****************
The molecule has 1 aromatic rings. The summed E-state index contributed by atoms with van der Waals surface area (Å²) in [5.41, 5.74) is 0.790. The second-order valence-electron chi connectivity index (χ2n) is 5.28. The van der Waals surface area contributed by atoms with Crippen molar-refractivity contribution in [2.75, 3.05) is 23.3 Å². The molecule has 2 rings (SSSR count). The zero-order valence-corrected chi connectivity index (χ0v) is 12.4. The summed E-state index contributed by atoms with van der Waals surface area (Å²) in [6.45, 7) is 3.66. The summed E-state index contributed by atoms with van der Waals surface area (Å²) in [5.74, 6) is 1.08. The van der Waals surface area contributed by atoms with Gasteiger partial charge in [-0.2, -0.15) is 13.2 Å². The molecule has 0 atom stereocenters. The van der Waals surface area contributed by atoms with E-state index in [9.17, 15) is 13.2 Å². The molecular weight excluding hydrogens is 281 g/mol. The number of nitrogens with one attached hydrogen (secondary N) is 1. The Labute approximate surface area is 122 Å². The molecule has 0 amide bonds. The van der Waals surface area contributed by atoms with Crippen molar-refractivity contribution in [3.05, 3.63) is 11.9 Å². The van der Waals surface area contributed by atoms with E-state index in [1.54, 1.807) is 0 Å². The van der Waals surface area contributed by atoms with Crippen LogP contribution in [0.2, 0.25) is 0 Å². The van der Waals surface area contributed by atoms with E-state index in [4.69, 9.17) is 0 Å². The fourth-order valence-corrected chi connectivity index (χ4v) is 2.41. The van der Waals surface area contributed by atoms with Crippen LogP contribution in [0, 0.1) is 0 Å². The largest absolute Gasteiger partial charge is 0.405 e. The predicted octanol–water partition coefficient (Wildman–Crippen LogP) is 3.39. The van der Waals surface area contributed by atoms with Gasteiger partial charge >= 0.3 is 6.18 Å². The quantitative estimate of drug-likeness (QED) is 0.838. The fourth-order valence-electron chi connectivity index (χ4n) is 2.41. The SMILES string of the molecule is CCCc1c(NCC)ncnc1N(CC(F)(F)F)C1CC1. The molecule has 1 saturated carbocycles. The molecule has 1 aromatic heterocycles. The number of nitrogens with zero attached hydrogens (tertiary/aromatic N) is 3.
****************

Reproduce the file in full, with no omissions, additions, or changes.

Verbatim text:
The molecule has 1 aromatic rings. The summed E-state index contributed by atoms with van der Waals surface area (Å²) in [5.41, 5.74) is 0.790. The second-order valence-electron chi connectivity index (χ2n) is 5.28. The van der Waals surface area contributed by atoms with Crippen molar-refractivity contribution in [2.75, 3.05) is 23.3 Å². The molecule has 2 rings (SSSR count). The zero-order valence-corrected chi connectivity index (χ0v) is 12.4. The summed E-state index contributed by atoms with van der Waals surface area (Å²) in [6.45, 7) is 3.66. The summed E-state index contributed by atoms with van der Waals surface area (Å²) in [5.74, 6) is 1.08. The van der Waals surface area contributed by atoms with Gasteiger partial charge in [-0.2, -0.15) is 13.2 Å². The molecule has 0 atom stereocenters. The van der Waals surface area contributed by atoms with E-state index in [9.17, 15) is 13.2 Å². The molecular weight excluding hydrogens is 281 g/mol. The number of nitrogens with one attached hydrogen (secondary N) is 1. The Labute approximate surface area is 122 Å². The molecule has 0 amide bonds. The van der Waals surface area contributed by atoms with Crippen molar-refractivity contribution in [3.05, 3.63) is 11.9 Å². The van der Waals surface area contributed by atoms with E-state index in [1.54, 1.807) is 0 Å². The van der Waals surface area contributed by atoms with Crippen LogP contribution in [0.2, 0.25) is 0 Å². The van der Waals surface area contributed by atoms with E-state index in [4.69, 9.17) is 0 Å². The fourth-order valence-corrected chi connectivity index (χ4v) is 2.41. The van der Waals surface area contributed by atoms with Crippen LogP contribution in [0, 0.1) is 0 Å². The largest absolute Gasteiger partial charge is 0.405 e. The predicted octanol–water partition coefficient (Wildman–Crippen LogP) is 3.39. The van der Waals surface area contributed by atoms with Gasteiger partial charge >= 0.3 is 6.18 Å². The quantitative estimate of drug-likeness (QED) is 0.838. The fourth-order valence-electron chi connectivity index (χ4n) is 2.41. The SMILES string of the molecule is CCCc1c(NCC)ncnc1N(CC(F)(F)F)C1CC1. The molecule has 1 saturated carbocycles. The molecule has 1 aromatic heterocycles. The number of nitrogens with zero attached hydrogens (tertiary/aromatic N) is 3.